On the night the rest of Australia filled in the Census (or tried to, as it turns out), I was sitting on a bus from Salzburg to Munich. For me, that seemed completely normal, and just a part of my everyday life. For most others, however, the idea that you can travel to a different country every few days is completely foreign. As a matter of fact, it’s not as strange as you’d think. It’s simply the reality for students daring enough to go on a Global Learning exchange program.
Before my studies began at the University of Edinburgh, I spent two months travelling around Europe. During this time, I travelled to Santorini, Athens, Amsterdam, Berlin, Prague, Cesky Krumlov, Vienna, Salzburg, Munich, Milan, Venice, Bologna, Lake Como, Swiss Alps, Paris, Bruges, London, and Oxford. Each of these places introduced me to a new language and culture, and never hosted me for more than 3 or 5 nights. It was during this time that I considered the concept of “no fixed address”, and how it truly applied to me.
I’ve come to realize that I was in very distinct period of my life, marked both by my
lack of postal address, and my newfound resilience. Travelling had demanded that I become “adaptive to change” as employers like to call it. Literally. I would fall asleep in one country, and wake in another. I would walk inside in sunshine, and walk out in a thunderstorm a mere hour later. Most importantly, I would make friends and meet locals from diverse backgrounds, and become aware of cultural differences and language barriers.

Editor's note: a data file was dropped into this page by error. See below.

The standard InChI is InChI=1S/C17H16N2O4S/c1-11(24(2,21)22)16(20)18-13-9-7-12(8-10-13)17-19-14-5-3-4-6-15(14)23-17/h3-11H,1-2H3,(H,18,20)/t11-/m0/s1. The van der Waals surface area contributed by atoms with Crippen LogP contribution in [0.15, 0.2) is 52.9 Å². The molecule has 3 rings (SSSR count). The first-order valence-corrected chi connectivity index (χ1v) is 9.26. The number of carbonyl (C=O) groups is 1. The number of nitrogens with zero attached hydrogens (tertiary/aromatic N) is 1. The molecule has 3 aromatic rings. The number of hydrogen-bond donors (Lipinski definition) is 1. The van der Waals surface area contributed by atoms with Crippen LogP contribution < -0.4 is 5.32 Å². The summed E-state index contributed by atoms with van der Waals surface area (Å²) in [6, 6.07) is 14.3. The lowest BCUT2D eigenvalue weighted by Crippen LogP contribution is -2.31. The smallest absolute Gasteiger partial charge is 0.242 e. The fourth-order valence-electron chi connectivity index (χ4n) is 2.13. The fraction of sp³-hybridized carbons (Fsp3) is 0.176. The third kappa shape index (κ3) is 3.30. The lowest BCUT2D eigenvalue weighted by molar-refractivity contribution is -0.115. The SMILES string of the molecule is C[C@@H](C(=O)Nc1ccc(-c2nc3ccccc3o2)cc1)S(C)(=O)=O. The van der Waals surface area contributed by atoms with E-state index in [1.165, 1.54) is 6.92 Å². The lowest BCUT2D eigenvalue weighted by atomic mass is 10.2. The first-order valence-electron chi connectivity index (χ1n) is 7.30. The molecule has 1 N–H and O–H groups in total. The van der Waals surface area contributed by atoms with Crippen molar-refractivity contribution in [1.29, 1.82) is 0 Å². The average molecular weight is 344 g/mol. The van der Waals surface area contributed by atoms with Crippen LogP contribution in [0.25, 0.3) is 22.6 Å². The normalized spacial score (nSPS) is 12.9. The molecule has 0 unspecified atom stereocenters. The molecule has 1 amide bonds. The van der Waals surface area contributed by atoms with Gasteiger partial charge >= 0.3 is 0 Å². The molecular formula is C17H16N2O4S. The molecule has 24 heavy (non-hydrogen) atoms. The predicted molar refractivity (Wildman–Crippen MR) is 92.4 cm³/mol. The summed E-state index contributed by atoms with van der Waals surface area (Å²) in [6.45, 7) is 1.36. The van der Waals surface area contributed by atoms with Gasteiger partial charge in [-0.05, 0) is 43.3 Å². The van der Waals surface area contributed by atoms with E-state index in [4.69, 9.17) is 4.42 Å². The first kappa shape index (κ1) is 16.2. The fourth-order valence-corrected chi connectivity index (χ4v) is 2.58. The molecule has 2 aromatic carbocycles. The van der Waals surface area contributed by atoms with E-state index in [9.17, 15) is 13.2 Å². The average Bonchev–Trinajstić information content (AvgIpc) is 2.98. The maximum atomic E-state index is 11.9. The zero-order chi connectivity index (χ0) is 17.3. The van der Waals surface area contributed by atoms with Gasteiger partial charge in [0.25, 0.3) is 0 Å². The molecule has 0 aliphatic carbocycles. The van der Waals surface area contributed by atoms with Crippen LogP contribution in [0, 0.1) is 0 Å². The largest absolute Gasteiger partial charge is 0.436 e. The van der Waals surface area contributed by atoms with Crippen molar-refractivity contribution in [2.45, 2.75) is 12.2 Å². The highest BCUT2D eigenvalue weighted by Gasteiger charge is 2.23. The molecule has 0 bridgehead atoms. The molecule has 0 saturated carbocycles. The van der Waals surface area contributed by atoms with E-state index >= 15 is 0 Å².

These experiences proved to be an excellent introduction to studying abroad, as I received a crash course in pidgin German/French/Dutch/Greek/sign language. I can now quickly mumble “thank you”, “hello”, and “beer” in many different languages. I learned about exchange rates, and which friends would feel happier in light of a good performance of their local currency.
These phrases and abilities are critical for your self-confidence as an exchange student, as there is something quite liberating in being able to sit down with an Italian, French, Dane, German and Australian, and all be able to communicate and connect with each other. It’s how you’ll make your friends, overcome homesickness, and make the memories that mark exchange as a unique experience.
Supplementary to this, of course, is the practical resilience travel provides you with. During my time backpacking, I experienced hostels, dorm rooms, cooking without a kitchen, hiking 15km while carrying 28kg of baggage, and how to navigate complex public transport systems. These experiences are completely foreign to my life at home, and there were moments where I ached for a home-cooked meal and a car. In light of that though, I built confidence in my abilities. These abilities allowed me to adapt to change, and embrace the unfamiliar, rather than run far away from it. As it turns out, that was invaluable. When I arrived in my student accommodation, I wasn’t as shocked as I had anticipated. Though I still live in a place where shower shoes are a necessity, and natural lighting isn’t abundant, I’m able to embrace it.
Travelling is an excellent way to introduce yourself to the study abroad experience, and I recommend that you try to experience it before you arrive on campus. If you have the option to, ensure that you expose yourself to as many foreign places. There will be very few times in your life where you’ll be able to claim you have “no fixed address”, and if you throw yourself into these experiences with an open mind, it will be a time in your life that will change you forever.